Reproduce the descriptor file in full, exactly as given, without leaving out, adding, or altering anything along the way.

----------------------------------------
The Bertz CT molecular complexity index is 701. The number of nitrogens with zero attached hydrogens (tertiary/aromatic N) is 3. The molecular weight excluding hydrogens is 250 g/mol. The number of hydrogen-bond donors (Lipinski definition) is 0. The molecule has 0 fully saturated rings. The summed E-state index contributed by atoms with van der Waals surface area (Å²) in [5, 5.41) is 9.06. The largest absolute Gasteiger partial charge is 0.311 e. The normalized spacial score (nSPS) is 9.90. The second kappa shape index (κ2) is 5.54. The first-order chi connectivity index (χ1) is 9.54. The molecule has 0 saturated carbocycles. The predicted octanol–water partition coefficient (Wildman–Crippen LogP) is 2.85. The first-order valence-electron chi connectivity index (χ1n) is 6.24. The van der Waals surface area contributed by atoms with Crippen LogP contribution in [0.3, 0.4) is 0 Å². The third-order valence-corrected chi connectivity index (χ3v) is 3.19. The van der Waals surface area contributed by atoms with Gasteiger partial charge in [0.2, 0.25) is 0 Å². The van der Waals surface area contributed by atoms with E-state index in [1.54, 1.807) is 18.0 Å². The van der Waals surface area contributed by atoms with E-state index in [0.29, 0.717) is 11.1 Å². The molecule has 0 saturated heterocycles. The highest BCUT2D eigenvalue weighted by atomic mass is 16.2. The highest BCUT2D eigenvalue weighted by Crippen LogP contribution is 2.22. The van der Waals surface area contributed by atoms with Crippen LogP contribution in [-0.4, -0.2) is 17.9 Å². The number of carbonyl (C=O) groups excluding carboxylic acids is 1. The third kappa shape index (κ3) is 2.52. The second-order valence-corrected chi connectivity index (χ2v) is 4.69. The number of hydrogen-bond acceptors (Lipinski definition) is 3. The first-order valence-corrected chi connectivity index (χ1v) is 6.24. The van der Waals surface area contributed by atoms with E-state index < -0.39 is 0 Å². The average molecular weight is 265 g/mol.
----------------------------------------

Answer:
The Bertz CT molecular complexity index is 701. The number of nitrogens with zero attached hydrogens (tertiary/aromatic N) is 3. The molecular weight excluding hydrogens is 250 g/mol. The number of hydrogen-bond donors (Lipinski definition) is 0. The molecule has 0 fully saturated rings. The summed E-state index contributed by atoms with van der Waals surface area (Å²) in [5, 5.41) is 9.06. The largest absolute Gasteiger partial charge is 0.311 e. The normalized spacial score (nSPS) is 9.90. The second kappa shape index (κ2) is 5.54. The first-order chi connectivity index (χ1) is 9.54. The molecule has 0 saturated carbocycles. The predicted octanol–water partition coefficient (Wildman–Crippen LogP) is 2.85. The first-order valence-electron chi connectivity index (χ1n) is 6.24. The van der Waals surface area contributed by atoms with Crippen LogP contribution in [0.3, 0.4) is 0 Å². The third-order valence-corrected chi connectivity index (χ3v) is 3.19. The van der Waals surface area contributed by atoms with Gasteiger partial charge in [0.2, 0.25) is 0 Å². The van der Waals surface area contributed by atoms with E-state index in [1.54, 1.807) is 18.0 Å². The van der Waals surface area contributed by atoms with E-state index in [0.29, 0.717) is 11.1 Å². The molecule has 0 saturated heterocycles. The highest BCUT2D eigenvalue weighted by atomic mass is 16.2. The highest BCUT2D eigenvalue weighted by Crippen LogP contribution is 2.22. The van der Waals surface area contributed by atoms with Crippen LogP contribution in [-0.4, -0.2) is 17.9 Å². The number of carbonyl (C=O) groups excluding carboxylic acids is 1. The third kappa shape index (κ3) is 2.52. The second-order valence-corrected chi connectivity index (χ2v) is 4.69. The number of hydrogen-bond acceptors (Lipinski definition) is 3. The first-order valence-corrected chi connectivity index (χ1v) is 6.24. The van der Waals surface area contributed by atoms with E-state index < -0.39 is 0 Å². The average molecular weight is 265 g/mol.